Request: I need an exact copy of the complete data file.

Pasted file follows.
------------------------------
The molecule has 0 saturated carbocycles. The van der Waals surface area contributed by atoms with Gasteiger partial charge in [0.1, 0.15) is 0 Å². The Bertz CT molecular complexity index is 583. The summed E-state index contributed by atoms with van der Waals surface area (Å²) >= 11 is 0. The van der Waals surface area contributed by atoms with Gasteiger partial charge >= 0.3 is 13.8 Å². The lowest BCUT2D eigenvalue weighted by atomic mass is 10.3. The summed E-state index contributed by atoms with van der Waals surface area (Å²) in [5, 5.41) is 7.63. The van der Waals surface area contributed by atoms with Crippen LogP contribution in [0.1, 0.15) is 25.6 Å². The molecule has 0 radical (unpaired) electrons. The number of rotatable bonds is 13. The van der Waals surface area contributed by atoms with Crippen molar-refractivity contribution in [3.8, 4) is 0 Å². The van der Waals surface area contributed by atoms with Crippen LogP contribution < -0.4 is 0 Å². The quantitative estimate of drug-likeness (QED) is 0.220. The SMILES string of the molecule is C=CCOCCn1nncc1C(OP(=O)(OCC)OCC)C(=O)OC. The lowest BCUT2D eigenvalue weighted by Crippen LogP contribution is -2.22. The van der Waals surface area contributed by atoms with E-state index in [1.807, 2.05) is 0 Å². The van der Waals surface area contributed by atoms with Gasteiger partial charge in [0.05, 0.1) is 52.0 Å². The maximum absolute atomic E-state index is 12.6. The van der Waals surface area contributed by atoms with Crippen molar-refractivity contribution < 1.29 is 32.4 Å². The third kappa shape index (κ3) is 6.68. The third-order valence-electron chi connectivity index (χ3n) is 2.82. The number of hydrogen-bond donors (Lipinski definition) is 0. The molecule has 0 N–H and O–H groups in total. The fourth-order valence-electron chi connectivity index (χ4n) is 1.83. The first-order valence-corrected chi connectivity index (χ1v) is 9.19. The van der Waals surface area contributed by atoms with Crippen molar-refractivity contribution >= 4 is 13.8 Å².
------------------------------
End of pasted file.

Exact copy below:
The molecule has 0 saturated carbocycles. The van der Waals surface area contributed by atoms with Gasteiger partial charge in [0.1, 0.15) is 0 Å². The Bertz CT molecular complexity index is 583. The summed E-state index contributed by atoms with van der Waals surface area (Å²) >= 11 is 0. The van der Waals surface area contributed by atoms with Gasteiger partial charge >= 0.3 is 13.8 Å². The lowest BCUT2D eigenvalue weighted by atomic mass is 10.3. The summed E-state index contributed by atoms with van der Waals surface area (Å²) in [5, 5.41) is 7.63. The van der Waals surface area contributed by atoms with Crippen LogP contribution in [0.1, 0.15) is 25.6 Å². The molecule has 0 radical (unpaired) electrons. The number of rotatable bonds is 13. The van der Waals surface area contributed by atoms with Crippen molar-refractivity contribution in [3.8, 4) is 0 Å². The van der Waals surface area contributed by atoms with Crippen LogP contribution < -0.4 is 0 Å². The quantitative estimate of drug-likeness (QED) is 0.220. The SMILES string of the molecule is C=CCOCCn1nncc1C(OP(=O)(OCC)OCC)C(=O)OC. The lowest BCUT2D eigenvalue weighted by Crippen LogP contribution is -2.22. The van der Waals surface area contributed by atoms with E-state index in [1.807, 2.05) is 0 Å². The van der Waals surface area contributed by atoms with Gasteiger partial charge in [0.05, 0.1) is 52.0 Å². The maximum absolute atomic E-state index is 12.6. The van der Waals surface area contributed by atoms with Crippen molar-refractivity contribution < 1.29 is 32.4 Å². The third kappa shape index (κ3) is 6.68. The third-order valence-electron chi connectivity index (χ3n) is 2.82. The number of hydrogen-bond donors (Lipinski definition) is 0. The molecule has 0 N–H and O–H groups in total. The fourth-order valence-electron chi connectivity index (χ4n) is 1.83. The first-order valence-corrected chi connectivity index (χ1v) is 9.19. The van der Waals surface area contributed by atoms with Crippen molar-refractivity contribution >= 4 is 13.8 Å².